Prayer and the Path of Life

By: Dr. Michael Allen

Sometimes pastors point out that a person’s checkbook says quite a lot about them: their priorities, their loves, their values. That’s surely true. Perhaps not so frequently mentioned is that our prayers serve as a barometer of sorts regarding our loves and passions. What do we pray about? What things do we praise God regarding? What experiences summon forth our thanks? And what leads us to cry out in desperate need and longing?

The psalmist prayed for many things. In fact one of the endearing qualities of the Psalms is that they do serve as what one theologian has called “an anatomy of the soul.” The psalmist exclaimed in joy over the beauty of creation, the provision of food and drink, and the delights of peace and harmony. Similarly the psalmist sought forgiveness from sin, deliverance from enemies, protection from harm, and many more things as well. Whether looking to the past in thanks or searching ahead in faith and entreaty, the psalmist seemed to take all things and turn them into prayer. I suspect that’s something of what the apostles mean when they talk about “praying without ceasing” and doing everything “by prayer and supplication.”

Those psalms of David also speak of a variety of glorious characteristics of God: his faithfulness and his wisdom, his matchless power and his long suffering patience. Behind the events of history and the order of the cosmos, these prayers express a theocentric vision that looks into the face of God and is awestruck by his beauty. And that theocentric or Godward focus brings me to one verse of the Psalms in particular: “You make known to me the path of life; in your presence there is fullness of joy; at your right hand are pleasures forevermore” (Ps. 16:11 ESV).

I think all the various prayers of praise, thanksgiving, and supplication are here centered in this language: “the path of life.” The psalmist wants to flourish, and his prayers are meant to mark the gifts that lead to flourishing, to ask for the sustenance needed to carry it on, and to regale the one who makes it all not only possible but actual. Here, though, the “path of life” and the way to human flourishing are identified with something very specific that is teased out in the final two statements. God’s presence is the path of life, for it is there that “fullness of joy” is found and it is in that place that “pleasures forevermore” are located. David seems to be saying that the satisfaction and fulfillment found near God is greater qualitatively (“fullness”) and longer lasting quantitatively (“forevermore”).

Through the centuries Christians have spoken of our great hope in terms of what is called the beatific vision, that is, the blessed vision. They are referring specifically to the vision of God (the visio Dei), suggesting that our greatest need is for the very presence of God. Without minimizing our requirements of food and drink, shelter and security, the Scriptures as a whole and the Psalms in particular prioritize our needs and wants. Augustine famously spoke of how God made us for himself and, therefore, our hearts will be restless until they find their rest in him.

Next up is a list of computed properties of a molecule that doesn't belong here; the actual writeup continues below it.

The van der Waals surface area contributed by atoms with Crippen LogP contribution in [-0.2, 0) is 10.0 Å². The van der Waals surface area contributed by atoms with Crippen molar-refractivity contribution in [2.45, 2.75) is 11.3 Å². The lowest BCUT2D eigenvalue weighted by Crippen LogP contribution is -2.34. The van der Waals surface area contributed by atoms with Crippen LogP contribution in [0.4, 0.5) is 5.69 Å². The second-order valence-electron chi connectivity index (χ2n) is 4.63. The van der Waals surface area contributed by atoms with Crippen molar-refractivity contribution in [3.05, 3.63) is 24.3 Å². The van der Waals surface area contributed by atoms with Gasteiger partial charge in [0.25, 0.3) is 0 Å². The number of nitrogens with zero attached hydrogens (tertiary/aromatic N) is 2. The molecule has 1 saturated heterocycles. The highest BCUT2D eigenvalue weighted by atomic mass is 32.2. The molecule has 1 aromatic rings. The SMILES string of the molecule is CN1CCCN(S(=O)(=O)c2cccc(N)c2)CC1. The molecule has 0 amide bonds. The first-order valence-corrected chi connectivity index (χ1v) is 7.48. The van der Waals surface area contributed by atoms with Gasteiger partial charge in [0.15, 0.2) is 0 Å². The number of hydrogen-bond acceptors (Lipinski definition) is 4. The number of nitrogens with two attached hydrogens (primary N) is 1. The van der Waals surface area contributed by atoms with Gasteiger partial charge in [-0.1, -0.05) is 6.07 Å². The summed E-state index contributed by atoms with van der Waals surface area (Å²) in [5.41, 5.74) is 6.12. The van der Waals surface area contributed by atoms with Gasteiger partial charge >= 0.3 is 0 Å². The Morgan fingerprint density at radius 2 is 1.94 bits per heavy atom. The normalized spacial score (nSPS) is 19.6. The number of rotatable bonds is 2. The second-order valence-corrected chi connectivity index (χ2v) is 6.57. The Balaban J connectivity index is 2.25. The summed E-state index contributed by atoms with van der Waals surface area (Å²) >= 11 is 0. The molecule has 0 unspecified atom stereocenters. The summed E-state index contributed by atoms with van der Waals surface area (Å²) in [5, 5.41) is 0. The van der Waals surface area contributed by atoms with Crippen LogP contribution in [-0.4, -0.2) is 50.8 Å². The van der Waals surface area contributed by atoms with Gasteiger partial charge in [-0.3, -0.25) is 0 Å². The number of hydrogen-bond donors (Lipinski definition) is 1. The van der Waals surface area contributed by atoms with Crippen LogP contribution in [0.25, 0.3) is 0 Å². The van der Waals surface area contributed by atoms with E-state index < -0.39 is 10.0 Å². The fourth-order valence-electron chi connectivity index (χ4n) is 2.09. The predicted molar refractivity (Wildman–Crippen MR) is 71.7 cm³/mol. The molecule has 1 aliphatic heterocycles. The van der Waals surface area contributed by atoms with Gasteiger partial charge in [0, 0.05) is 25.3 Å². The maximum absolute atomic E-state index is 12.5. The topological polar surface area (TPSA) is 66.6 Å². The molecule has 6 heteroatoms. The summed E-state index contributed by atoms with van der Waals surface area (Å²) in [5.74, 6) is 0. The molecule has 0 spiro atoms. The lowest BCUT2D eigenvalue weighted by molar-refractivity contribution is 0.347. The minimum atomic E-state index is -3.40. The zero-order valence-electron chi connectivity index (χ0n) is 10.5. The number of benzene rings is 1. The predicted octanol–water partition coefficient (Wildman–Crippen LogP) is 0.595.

One way to gauge how our loves align with both the breadth of that which is valued in the Bible is to think through our prayers. Do we take all things to God? Do we refuse to turn over our work, our family, our own spiritual growth, our church’s ministry to God in prayer? Another way to assess how our loves align with those of the Bible is to ask if the emphasis and priorities of our prayers seem to match the central thrust of what the Bible highlights and, in particular, what the Psalms and other prayers of the Scriptures attest. Do we seek God’s presence? Like the men and women of centuries past who longed for that beatific vision, do we pray that God would increasingly reveal himself to us? Or do our prayers tend to remain very this-worldly mundane?

Biblical spirituality is not ethereal or world-fleeing, but it is not worldly. We are called to take our financial issues, vocational woes, relational stresses, psychological concerns, medical ailments, church frustrations, addictive setbacks, and habitual screw-ups before God in prayer. In telling us to pray for “daily bread,” Jesus is saying that nothing is too mundane or routine to be of concern to our heavenly Father. At the same time, being focused first and foremost upon God–our enjoyment of him and our vision of his character–is what makes us most human, brings us most satisfaction and joy, enables us to endure sufferings and tribulations in this life, and honors God to the greatest degree. Our prayers should honor the full panorama of life with its many needs and joys, but they should also fix upon that “path of life” and its particular shape found in enjoying the presence of God.

Share this article